It has been well said that everything rises and falls with leadership. Because of Paul’s aggressive soul winning in that Roman prison, others were inspired to “speak the word without fear” (Philippians 1:14). When pastors share their experiences of witnessing and soul winning, members of the congregation will become bolder in their witness as well. After all, isn’t that the primary reason we are left here after we become believers? Church members can therefore expect their pastor to live righteously, witness aggressively, visit regularly, and preach fervently the “unsearchable riches of Christ” (Ephesians 3:8). This is what pastors owe their parishioners.

What Christians Owe Their Pastors

Recently from many years of pastoral ministry, Roy E. Knuteson wrote a companion article in the Baptist Bulletin (September/October 2008) that discusses the opposite perspective—of the obligations of Christians to their pastors. Here is a summary:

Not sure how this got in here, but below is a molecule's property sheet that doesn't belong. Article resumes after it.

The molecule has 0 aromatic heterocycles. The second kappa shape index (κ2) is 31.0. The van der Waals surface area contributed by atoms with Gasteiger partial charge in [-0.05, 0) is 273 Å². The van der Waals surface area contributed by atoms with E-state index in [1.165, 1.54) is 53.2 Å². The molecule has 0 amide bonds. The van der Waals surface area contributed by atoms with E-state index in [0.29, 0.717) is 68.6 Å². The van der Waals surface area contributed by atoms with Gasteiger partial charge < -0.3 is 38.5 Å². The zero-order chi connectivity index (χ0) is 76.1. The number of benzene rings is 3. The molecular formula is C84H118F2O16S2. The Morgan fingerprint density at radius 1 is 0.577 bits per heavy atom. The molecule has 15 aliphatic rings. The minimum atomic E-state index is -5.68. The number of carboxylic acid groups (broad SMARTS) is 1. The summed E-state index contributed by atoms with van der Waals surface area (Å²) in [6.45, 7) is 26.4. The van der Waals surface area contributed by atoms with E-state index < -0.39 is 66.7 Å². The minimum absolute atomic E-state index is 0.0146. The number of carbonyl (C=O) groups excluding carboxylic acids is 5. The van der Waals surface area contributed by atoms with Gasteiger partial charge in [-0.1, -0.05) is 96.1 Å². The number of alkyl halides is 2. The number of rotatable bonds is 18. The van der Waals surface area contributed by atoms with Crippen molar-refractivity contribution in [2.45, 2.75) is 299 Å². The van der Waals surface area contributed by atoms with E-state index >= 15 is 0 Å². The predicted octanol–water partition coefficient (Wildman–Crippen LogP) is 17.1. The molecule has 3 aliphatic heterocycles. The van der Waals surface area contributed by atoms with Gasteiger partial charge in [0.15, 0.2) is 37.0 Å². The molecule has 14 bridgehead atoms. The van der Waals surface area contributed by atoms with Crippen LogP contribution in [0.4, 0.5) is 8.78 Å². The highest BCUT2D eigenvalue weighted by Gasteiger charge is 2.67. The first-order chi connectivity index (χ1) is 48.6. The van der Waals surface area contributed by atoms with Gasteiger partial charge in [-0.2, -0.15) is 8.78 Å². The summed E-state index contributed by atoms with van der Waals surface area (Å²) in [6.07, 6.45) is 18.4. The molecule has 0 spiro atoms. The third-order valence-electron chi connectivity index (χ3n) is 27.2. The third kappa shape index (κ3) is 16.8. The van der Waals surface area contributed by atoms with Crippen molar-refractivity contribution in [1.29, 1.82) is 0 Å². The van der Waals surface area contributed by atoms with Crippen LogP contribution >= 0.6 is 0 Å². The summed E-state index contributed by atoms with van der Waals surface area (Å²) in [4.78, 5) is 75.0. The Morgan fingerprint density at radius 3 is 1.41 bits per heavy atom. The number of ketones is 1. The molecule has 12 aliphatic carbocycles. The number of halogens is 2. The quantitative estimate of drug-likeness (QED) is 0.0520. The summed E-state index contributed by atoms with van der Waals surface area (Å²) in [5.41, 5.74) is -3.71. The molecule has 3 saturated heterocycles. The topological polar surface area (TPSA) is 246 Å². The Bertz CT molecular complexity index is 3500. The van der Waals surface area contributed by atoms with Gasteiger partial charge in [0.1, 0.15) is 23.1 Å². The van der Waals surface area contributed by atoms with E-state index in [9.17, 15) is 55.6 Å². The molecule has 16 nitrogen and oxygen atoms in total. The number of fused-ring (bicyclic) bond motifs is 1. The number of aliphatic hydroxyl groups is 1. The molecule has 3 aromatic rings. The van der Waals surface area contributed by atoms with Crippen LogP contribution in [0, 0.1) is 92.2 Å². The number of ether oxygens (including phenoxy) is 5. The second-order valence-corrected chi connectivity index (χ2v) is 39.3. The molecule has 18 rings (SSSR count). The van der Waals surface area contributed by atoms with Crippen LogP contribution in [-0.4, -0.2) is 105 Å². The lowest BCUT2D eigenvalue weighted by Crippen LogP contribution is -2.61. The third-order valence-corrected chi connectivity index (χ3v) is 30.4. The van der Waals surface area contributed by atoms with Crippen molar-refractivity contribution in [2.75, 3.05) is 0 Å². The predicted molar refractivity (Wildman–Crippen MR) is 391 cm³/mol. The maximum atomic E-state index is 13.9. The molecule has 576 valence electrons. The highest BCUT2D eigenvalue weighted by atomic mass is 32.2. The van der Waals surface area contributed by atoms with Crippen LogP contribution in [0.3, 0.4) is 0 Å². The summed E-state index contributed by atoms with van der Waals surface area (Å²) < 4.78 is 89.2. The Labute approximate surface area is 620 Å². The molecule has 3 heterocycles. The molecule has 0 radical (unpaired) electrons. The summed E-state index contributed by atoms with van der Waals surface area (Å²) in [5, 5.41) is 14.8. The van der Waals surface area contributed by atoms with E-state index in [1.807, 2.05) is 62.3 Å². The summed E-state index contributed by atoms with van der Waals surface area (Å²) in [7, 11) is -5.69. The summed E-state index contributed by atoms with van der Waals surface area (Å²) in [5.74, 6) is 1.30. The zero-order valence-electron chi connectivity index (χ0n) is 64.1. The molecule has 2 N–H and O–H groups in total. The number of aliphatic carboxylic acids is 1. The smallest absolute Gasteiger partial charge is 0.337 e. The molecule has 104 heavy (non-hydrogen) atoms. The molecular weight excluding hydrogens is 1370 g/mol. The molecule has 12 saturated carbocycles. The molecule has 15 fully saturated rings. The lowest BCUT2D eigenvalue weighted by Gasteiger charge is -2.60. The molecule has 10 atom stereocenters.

Intercession. The congregation prays for their pastor.

“Brethren, pray for us, that the word of the Lord may run swiftly and be glorified” (2 Thessalonians 3:1).

Remuneration. The congregation pays their pastor.

“Let the elders who rule well be counted worthy of double honor, especially those who labor in the word and doctrine. For the Scripture says, You shall not muzzle an ox while it treads out the grain, and, The laborer is worthy of his wages” (1 Timothy 5:17, 18).

Submission. The congregation follows their pastor.

“Obey those who rule over you, and be submissive” (Hebrews 13:17).

Diligent Christians can immensely help their ministers by cheerfully cooperating with them as they endeavor to follow “the Chief Shepherd” (1 Peter 5:4). Christians ought to gladly respond to godly leadership, because pastors will want to report “with joy and not with grief, for that would be unprofitable for you” (Hebrews 13:17).

If your pastor is a God-called leader and is diligent in his work for the Lord, you owe him your constant prayers, your continued support, and your Christlike submission. To do less is to disobey God.

Roy E. Knuteson (PhD, California Graduate School of Theology) is a retired pastor who attends Calvary Baptist Church, Wisconsin Rapids, Wis.